After gaining access to the perimeter, you're dropped inside the internal network. This part is definitely the most enjoyable for me since I LOVE internal network attacks and the way AD works. You must take this exam as though it were a real engagement, there are no flags throughout to guide you, although the path through is kind of obvious for the most part. You don't feel lost, really. Just ensure to take thorough notes, enumerate everything and refer back to the course material regularly for inspiration: Everything that is taught in the course is enough for you to pass the exam! The environment is ridiculously stable. I went to sleep, came back to my PC 6 hours later, and still had all my sessions active so my VPN hadn't dropped at all and none of the PCs had any issues throughout.
After you manage to crack the domain controller and obtain domain administrator, you are required to send a report detailing your findings, mitigation steps, and any other relevant information that you believe the company should know about. This part took me ages! I was really trying to perfect my report, and also give myself something to base future reports on when I eventually get a job. Never written a report before? Not to worry! TCM provides not only an example report but also a video in their course where they go through a real-life recently pentest report, so you can see what it actually looks like. I spent about 8 hours reporting, and you report properly: Not just a walkthrough of how you did X or compromised X. You provide the vulnerability, provide further information and then suggest remediation. This vastly differs from previous exams and certifications I've done, in a positive way!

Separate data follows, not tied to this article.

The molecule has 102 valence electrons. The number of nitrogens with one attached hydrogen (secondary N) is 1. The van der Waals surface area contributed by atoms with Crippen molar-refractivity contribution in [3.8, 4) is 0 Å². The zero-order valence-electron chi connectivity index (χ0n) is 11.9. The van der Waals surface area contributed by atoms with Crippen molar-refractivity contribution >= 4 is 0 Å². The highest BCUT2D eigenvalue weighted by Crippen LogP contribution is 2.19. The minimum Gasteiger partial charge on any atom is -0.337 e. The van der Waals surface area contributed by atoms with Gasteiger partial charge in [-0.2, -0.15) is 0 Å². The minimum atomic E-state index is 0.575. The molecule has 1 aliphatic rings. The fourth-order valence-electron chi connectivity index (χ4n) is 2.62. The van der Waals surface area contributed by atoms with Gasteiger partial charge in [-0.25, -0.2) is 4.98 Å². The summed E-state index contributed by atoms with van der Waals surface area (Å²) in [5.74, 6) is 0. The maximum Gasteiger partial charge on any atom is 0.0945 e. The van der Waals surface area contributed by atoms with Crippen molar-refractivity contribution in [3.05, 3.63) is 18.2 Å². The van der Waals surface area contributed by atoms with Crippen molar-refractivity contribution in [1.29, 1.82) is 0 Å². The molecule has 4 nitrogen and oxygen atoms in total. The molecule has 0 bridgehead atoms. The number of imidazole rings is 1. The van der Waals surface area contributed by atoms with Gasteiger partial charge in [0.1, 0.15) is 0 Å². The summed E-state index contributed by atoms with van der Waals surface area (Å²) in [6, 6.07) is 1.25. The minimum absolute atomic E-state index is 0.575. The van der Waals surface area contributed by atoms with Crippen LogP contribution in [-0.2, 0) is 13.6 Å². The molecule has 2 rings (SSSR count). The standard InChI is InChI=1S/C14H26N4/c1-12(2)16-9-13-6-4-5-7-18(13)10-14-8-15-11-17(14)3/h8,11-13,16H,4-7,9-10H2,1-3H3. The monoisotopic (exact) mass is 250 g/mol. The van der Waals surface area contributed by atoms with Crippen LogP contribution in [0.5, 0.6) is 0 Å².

If your report rocks, you'll be lucky enough to be invited to de-brief with one of TCM's senior staff members. In this call, you'll get to go through your findings and discuss remediation steps, much like you would with a real company. I decided to use a Powerpoint for visual aid, but I don't believe it was necessary. The call starts with some quick identity verification before they sit back and listen to you word vomit everything you found! I was obviously nervous, not just because I'd never done a debrief, but because I was talking to Heath himself. Stay calm, Toby. Be professional.
After it was done, he took my discord details, added me to the VIP section of the TCM discord, and sent over my certificate. I sat, armpits dripping with sweat, with a big fat smile on my face!
The exam took me about 24 hours to reach the domain controller, and probably 16 of those were working hours spread over two days. 5 days is very generous, I'd expect you to run out of ideas before you run out of time! It gives you ample time to research, troubleshoot, explore additional attack vectors and accustom yourself to the environment.
PNPT Vs OSCP